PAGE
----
This is where we come to another part of Ignis’ character, namely his role in an actual gameplay sense. Both in battle and out of it, Ignis is definitely the group’s main support. In battle, Ignis doesn’t deal as much damage as Noctis or Gladiolus, and he lacks the debuff effects that Prompto has, but he’s the only one in the group who comes with an ability to heal all four characters at once. Likewise, most of his abilities are focused on maximising the potential of the others in the group, such as providing an elemental damage buff to Noctis, or co-ordinating the attacks of the others in the borderline broken ‘Overwhelm’ attack. This fits in with how he helps out of combat; out of everyone in the group, Ignis is the most likely to come up with a strategy or plan of attack, and will often direct the efforts of the others. Basically, what Ignis lacks in raw power, he more than makes up for by acting more or less as the strategist of the group, and the other three often benefit from his guidance. This is even true from a narrative point, since the group come to the closest to their breaking point after Ignis is blinded and nearly out of commission, and it’s only after he picks himself back up do they really get back in synch with each other. To that end, it seems fair to say that Ignis plays a fairly important role in the group’s dynamic.

Outside of how he works within the group, though, there are still some interesting aspects to Ignis as a character. One of the most defining traits Ignis has is probably his sheer loyalty to Noctis, to the point where I’d argue he’s actually the most devoted out of Noctis’ three friends. This is no mean feat, since both Prompto and Gladiolus are both also hugely loyal to Noctis as well, befitting the theme of brotherhood that runs through the game. Ignis, however, does manage to take it a couple of steps beyond what the other two manage; as we find out in his DLC, Ignis actually put on the ring of Lucii after the rampage of Leviathan, aka the ring that is fatal to anyone not of royal blood. The fact that he’s even willing to risk putting the ring on even when he’s probably fully aware of the consequences is pretty damn impressive, but it’s worth mentioning that he doesn’t even tell anyone about the whole episode. Since he only put on the ring to try and protect Noctis, maybe he thinks that telling the others that he was actually blinded by the ring’s power would only serve to make prince feel guilty, and thus doesn’t bring the fact up. Hell, the fact that he continues to try and follow behind the others even after he gets blinded is worth more than a few commendations, especially since he seems to teach himself how to fight as well he did before he lost his sight in the ten years Noctis is ‘away.’ The fact that all of this seems to be in service of helping Noctis push forwards really does help sell just how devoted Ignis is, and at least one of the reasons he’s “best bro.”

If I had to make a theory on exactly the WHY of Ignis’ sheer loyalty factor, I might pin it down to a combination of King Regis giving him the responsibility when Ignis was just a lad, and the fact that he came to genuinely see Noctis as an important person in his life. For the first point: Ignis is clearly the type who takes his responsibilities seriously, and it doesn’t seem like too much of a stretch to imagine that he would take one from the king as a super important one. It probably helps that he got the job when he was pretty young, so it’s had quite a few years to take root in his head as being among his number one goals in life. More than the first point, however, I think it’s the second point that’s the really important reason for his sheer loyalty. While it’s not super clear on the status of his family, the fact that the only really confirmed member of ANY relatives to Ignis is one royal attendant uncle could suggest that Ignis doesn’t exactly have a large family or one he’s super well connected to. It’s highly possible that he came to see Noctis as a something of a brother figure, and all the protective instincts that come with that. If I found out that any one of my brothers were suddenly going to have to be freakin’ king, you can bet your bottom dollar that I try and do everything I could to ease the metric crap-ton of problems that would come with that. This would certainly explain why Ignis is so determined to help Noctis, even after he loses his eye sight.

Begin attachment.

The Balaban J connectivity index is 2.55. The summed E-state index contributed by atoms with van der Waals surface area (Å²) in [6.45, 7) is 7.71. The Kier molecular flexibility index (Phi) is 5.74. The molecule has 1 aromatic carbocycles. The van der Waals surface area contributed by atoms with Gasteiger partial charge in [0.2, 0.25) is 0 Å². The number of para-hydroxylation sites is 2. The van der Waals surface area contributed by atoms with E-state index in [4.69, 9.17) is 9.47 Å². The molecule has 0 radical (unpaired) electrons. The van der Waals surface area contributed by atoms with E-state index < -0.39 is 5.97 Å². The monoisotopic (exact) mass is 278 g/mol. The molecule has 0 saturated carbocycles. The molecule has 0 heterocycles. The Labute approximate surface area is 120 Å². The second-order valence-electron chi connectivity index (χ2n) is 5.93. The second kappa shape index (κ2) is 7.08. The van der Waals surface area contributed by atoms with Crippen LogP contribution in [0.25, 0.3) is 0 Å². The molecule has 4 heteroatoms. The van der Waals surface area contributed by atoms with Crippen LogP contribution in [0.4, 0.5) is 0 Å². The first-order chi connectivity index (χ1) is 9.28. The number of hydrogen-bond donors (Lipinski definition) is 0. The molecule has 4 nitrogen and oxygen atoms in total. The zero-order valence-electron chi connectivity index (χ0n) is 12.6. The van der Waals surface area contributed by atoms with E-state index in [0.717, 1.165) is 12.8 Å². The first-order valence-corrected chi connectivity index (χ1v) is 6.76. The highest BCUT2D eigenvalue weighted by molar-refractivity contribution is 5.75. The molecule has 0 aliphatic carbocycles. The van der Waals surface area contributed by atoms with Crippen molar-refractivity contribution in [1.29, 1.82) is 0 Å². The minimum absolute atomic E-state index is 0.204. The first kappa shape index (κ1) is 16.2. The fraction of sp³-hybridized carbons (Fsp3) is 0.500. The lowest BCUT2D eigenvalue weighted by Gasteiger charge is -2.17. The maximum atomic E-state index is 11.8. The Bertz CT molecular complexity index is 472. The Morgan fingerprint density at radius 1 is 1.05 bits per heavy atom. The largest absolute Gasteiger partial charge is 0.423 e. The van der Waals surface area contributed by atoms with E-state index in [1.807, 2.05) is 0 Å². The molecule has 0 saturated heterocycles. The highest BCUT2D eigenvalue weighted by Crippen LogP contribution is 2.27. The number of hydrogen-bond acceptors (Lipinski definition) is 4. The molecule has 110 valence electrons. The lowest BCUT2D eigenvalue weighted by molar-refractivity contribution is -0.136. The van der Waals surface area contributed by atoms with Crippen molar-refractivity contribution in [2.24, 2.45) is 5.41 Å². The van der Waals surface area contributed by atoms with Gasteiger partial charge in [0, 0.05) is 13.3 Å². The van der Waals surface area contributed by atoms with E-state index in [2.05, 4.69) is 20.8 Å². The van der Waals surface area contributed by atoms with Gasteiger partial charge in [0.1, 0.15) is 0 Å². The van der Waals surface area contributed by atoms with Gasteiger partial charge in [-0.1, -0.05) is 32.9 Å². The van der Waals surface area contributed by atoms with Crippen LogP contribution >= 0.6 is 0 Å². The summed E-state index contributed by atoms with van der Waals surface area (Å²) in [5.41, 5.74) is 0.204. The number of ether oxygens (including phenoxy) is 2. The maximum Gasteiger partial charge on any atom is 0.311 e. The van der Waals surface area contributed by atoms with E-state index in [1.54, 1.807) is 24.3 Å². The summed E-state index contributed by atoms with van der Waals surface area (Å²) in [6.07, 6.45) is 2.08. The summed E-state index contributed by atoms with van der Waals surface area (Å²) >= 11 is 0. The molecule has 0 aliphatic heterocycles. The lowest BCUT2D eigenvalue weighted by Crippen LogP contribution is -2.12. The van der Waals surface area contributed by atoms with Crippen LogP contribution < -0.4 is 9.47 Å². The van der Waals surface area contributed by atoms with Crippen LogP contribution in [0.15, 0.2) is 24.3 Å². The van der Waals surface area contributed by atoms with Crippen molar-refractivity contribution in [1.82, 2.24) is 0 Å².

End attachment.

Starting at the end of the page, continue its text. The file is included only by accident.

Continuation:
That’s not the only talking point about Ignis’ character, however. There is another interesting aspect that his DLC adds to the mix. Assuming that the primary path of the DLC is indeed the true events, than Ignis actually found out Noctis was going to have to sacrifice his life WAY earlier than anyone else in the group, including Noctis himself. This adds a pretty heartbreakingly tragic spin to Ignis’ character: it’s clear that he cares deeply about Noctis, and indeed seems to be willing to move heaven and earth if it meant keeping the prince safe. How conflicting must it have been, then, to know that supporting Noctis in his adventure would just be helping the one person he cares the most about take another step towards his death? How would you even determine what’s the right thing to do in that situation? Hell, there’s a line at the end of the DLC where he actually suggests to Noctis that they just call quits on this whole quest, even though Ignis knows that Noctis giving up now means that the world is utterly screwed. This also means that he spent the ten years of near apocalypse knowing that the only solution to their problem was going to come about if Noctis threw himself into the metaphorical fire. Even worse is that he most likely kept this fact of the situation to himself, meaning that he alone had to carry that info up until the day Noctis finally returned. It kind of just twists the knife even deeper for the poor guy.

Aaand, I think we’ll call it there for now. Apologises that this entry is pretty brief; IRL matters keep getting in the way with writing these entries, mostly because of the holiday season. Hopefully things ease off after the New Year. If need be, we’ll come back for a second run at any matters that we didn’t give enough attention after the fact.

See ya’ll soon!